Building information radiators: A quick recap from UX/BA Meetup

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Designing the best communication tool

Since we work with a ton of information and ideas, sometimes things can get a bit complex. Surely a simple note or Excel sheet can help us organize data. But are they the most effective way to communicate ideas and data within a team? Unfortunately, not always.

So, as a multidisciplinary team, we think that data visualisation is the best way to communicate complex information.

Why do we need it?

By definition, an information radiator is a shared visual board used to communicate project information within an Agile development, which looks something like this:

Building information radiators

(image via)                                                                                                                               

It’s simple – we use this method so that communication becomes more efficient.

An information radiator encourages interaction in a cross-functional team and transparency within the company.  It is also a great way to show your work progress to your team members as well as stakeholders at a glance.

You know the feeling that you can’t even remember your New Year’s resolution at the end of the year? A person can’t absorb every fact or information she or he encounters every single day. That’s why heavy documentation can be ineffective and confusing. With information radiators, however, such risk is minimal.

Also that’s why building information radiators play a crucial role in connecting the ‘dots’ that are constantly moving and changing their shapes (surprise, surprise). So when heard about this BA/UX meet-up on information radiators , we got really excited about exploring this field further.

Lessons from the workshop

So what’s the best way of building information radiators? Let’s explore it together based on a specific case study.

Case study: Know Your Customers

Key questions:
  • How to show customer understanding changing with research?
  • What needs are validated?
  • What remain to be challenged?

Building information radiators

 

Imagine a scenario where a trendy fashion and lifestyle retail like Muji approaches your company with an idea to expand their business.

Step 1. What are their objectives?

Let’s assume that their goal is to increase in-store sales by installing self-checkout machines (for the sake of simplicity).

Now, write down every potential feature they want to incorporate into their stores, as specifically as possible on a sticky note. Examples include multi-language self-checkout and payment using Bitcoins or PayPal.

buildng information radiators

Step 2: Creating a persona

At this point, we presumed our target customers were mothers, young professionals and students. However it is also useful to keep in mind that a persona is often subject to changes as a result of real user testing.

Step 3: Place your ‘features’ stickies in a quadrant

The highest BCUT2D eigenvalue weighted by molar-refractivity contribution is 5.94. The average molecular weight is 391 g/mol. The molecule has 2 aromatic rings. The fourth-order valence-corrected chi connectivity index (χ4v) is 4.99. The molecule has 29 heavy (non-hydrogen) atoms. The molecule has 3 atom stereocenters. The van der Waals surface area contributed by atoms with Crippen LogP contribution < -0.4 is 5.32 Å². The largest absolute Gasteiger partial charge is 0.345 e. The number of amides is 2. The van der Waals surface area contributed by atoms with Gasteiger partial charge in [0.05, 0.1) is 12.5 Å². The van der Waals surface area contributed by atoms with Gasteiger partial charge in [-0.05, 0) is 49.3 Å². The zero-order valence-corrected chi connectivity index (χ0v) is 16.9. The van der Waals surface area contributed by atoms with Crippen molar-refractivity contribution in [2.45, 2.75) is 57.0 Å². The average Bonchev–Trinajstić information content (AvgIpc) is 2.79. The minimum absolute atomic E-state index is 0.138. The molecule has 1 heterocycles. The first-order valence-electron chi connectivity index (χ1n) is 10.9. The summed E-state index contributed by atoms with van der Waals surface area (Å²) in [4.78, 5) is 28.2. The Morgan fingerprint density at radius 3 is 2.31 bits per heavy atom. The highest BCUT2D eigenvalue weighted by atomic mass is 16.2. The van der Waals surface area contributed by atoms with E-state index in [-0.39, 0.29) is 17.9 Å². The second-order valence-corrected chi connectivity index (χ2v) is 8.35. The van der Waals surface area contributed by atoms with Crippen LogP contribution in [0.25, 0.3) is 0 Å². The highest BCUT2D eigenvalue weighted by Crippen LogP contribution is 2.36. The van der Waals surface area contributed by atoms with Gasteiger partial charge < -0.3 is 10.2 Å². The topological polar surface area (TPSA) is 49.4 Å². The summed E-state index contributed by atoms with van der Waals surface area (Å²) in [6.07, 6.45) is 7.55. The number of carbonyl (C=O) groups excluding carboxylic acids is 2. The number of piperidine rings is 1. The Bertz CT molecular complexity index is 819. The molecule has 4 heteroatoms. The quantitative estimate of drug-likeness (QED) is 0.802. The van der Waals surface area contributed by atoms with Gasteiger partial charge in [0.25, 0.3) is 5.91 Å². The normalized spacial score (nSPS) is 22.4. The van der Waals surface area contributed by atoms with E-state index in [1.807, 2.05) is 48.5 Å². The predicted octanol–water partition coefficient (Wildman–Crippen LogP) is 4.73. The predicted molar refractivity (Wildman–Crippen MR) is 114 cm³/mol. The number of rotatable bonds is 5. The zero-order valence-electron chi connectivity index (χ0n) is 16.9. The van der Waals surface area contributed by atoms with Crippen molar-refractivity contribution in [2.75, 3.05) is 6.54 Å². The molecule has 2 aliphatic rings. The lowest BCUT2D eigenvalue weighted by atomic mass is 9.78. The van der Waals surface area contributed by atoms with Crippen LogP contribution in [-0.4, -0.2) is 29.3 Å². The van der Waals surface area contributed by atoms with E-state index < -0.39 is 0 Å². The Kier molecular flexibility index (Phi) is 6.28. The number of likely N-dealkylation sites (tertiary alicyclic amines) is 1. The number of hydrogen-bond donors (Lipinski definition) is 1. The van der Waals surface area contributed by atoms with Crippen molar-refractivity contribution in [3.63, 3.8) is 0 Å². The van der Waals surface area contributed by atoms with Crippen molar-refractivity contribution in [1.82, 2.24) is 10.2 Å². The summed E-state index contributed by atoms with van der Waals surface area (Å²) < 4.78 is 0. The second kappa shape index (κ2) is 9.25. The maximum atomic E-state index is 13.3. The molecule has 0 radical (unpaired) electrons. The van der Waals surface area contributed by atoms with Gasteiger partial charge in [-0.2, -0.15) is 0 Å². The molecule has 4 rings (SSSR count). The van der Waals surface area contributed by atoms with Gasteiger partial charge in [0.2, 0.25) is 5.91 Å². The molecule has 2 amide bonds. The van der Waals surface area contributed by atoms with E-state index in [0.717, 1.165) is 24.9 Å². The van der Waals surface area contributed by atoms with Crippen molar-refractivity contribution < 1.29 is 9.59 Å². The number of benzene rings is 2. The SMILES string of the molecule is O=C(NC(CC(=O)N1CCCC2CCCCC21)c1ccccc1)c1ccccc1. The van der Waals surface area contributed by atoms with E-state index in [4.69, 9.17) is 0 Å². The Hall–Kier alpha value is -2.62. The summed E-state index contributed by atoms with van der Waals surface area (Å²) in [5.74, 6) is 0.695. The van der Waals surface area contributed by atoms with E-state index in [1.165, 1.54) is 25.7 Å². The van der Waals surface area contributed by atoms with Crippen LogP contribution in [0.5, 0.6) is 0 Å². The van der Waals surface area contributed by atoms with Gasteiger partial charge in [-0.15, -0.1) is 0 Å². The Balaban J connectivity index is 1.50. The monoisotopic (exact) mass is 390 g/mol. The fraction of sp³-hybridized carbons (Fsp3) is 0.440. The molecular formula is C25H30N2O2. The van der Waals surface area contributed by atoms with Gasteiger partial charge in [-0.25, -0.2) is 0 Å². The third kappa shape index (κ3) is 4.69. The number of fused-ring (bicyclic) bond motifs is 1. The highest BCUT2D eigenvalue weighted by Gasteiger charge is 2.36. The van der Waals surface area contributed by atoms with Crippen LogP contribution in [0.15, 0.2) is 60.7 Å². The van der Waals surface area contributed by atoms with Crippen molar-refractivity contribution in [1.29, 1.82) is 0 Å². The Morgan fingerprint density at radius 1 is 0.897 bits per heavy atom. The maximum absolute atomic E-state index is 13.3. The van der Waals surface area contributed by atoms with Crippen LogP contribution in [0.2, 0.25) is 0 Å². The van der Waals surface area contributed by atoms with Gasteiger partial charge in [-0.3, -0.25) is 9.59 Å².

Alright, this is the fun part – we get to stick our notes on a board! As we found out the client’s needs, we deployed them in a quadrant showing the scope of time/cost in x-axis and value in y-axis.

buildng information radiators.jpg

So the right bottom of Quadrant (i.e., Quadrant IV) is the LEAST ideal place, costing the client time and money while creating minimum values. For example you could assume that PayPal payment is actually not as commonly used, and therefore creates less value as anticipated.

Step 4: Reflecting the real user testing results

Following a series of real user research, it’s time to rearrange the stickies to reflect the changes. However, to show the work progress (either to the team or to client), we replicated the exactly same board and adjusted the stickies according to our findings.

As the research findings suggested that the majority of users are either busy mothers or time-oppressed female professionals between 25 to 40 years old, we moved some features such as multi-language and Bitcoin payment down to the least priority. On the other hand, we shifted other features that would presumably facilitate the checkout process.

Step 5: Categorising

Categorise each functionality into ‘’Approved’’ or ‘’Challenging’’. Et voila! The board visually allows you to grasp the gist of changes at a glance, while encompassing detailed information of progress at the same time.

Key takeaways

So what are the key lessons from this information radiators workshop?

Building an information radiator can be done in a variety of ways. The one we used is only one of techniques that can be employed. Looking back, there are many things that we could have improved such as colour coding. But, since information radiators are not static, they always allow such tweaks and adjustments quickly and effectively.

That’s pretty much why we fell in love with them.

Building information radiators

What do you think?

Appnova is a digital agency specialising in web design, UX, eCommerce, branding, digital marketing and social media.

Keep following us on Twitter @appnova and “like” us on Facebook for useful news and tasteful digressions about geeky stuff.

Cover image via Gasoline Station , Pinterest

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